a yellow humble worm
BBC NEWS,  News,  Plastic pollution

Scientists discovered ‘Humble’ worm saliva can break down tough plastic

Spanish researchers say they’ve discovered chemicals in the wax worm’s drool that break down polyethylene, a tough and durable material.

The researchers say that one hour’s exposure to the saliva degrades the plastic as much as years of weathering.

They hope the breakthrough will lead to new natural approaches to deal with plastic pollution.

They’ve discovered two enzymes in the liquid that can degrade polyethylene at room temperatures and believe it’s the first time that such an effective agent has been found in nature.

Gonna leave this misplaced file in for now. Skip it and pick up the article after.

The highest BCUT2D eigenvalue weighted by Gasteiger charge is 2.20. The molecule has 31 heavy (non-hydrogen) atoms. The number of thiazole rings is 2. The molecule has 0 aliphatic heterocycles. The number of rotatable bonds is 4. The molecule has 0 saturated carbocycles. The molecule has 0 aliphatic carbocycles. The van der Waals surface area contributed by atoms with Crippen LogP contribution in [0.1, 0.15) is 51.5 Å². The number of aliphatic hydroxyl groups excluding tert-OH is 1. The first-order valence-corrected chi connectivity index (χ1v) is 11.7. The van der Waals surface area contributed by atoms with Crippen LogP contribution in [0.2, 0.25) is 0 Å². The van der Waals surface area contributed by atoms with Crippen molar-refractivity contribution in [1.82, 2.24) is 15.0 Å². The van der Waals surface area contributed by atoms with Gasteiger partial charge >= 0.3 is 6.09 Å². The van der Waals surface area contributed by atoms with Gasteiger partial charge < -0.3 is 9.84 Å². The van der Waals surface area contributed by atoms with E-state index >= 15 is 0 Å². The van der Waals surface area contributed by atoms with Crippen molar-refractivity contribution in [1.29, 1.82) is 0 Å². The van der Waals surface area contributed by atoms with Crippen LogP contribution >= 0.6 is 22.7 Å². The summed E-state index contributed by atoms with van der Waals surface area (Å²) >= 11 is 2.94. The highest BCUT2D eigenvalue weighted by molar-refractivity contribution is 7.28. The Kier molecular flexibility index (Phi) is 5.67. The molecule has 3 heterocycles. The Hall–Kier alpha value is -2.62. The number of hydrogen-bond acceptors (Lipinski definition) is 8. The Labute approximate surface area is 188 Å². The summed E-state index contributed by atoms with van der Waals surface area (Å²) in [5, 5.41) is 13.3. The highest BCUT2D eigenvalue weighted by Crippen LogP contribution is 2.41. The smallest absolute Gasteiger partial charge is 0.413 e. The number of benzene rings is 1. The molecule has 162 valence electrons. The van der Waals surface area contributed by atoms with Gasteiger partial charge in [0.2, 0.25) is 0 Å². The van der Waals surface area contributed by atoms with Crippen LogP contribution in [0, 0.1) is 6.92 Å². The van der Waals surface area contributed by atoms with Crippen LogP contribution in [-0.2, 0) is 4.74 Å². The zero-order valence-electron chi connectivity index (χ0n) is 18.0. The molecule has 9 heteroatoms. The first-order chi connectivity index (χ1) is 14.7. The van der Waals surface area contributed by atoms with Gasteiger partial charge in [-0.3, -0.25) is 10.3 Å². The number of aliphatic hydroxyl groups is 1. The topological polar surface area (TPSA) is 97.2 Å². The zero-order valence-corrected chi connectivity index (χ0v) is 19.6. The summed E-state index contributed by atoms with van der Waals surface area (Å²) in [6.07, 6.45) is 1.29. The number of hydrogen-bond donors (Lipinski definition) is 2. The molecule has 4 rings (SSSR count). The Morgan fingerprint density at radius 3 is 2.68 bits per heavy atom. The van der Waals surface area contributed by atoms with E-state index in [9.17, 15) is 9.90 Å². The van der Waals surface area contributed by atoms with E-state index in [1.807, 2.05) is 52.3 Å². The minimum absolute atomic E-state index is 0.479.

These creatures are a well known pest that attacks and destroys honeybee hives. They are also popular with anglers as a bait and as a food source for reptiles. 

The scientists believe that what they’ve discovered so far provides a promising alternative approach to biological degradation and could lead to new solutions.

“We imagine you could apply this new understanding to large plastic waste management facilities,” said Dr Federica Bertocchini, a co-author on the paper also from the Spanish National Research Council.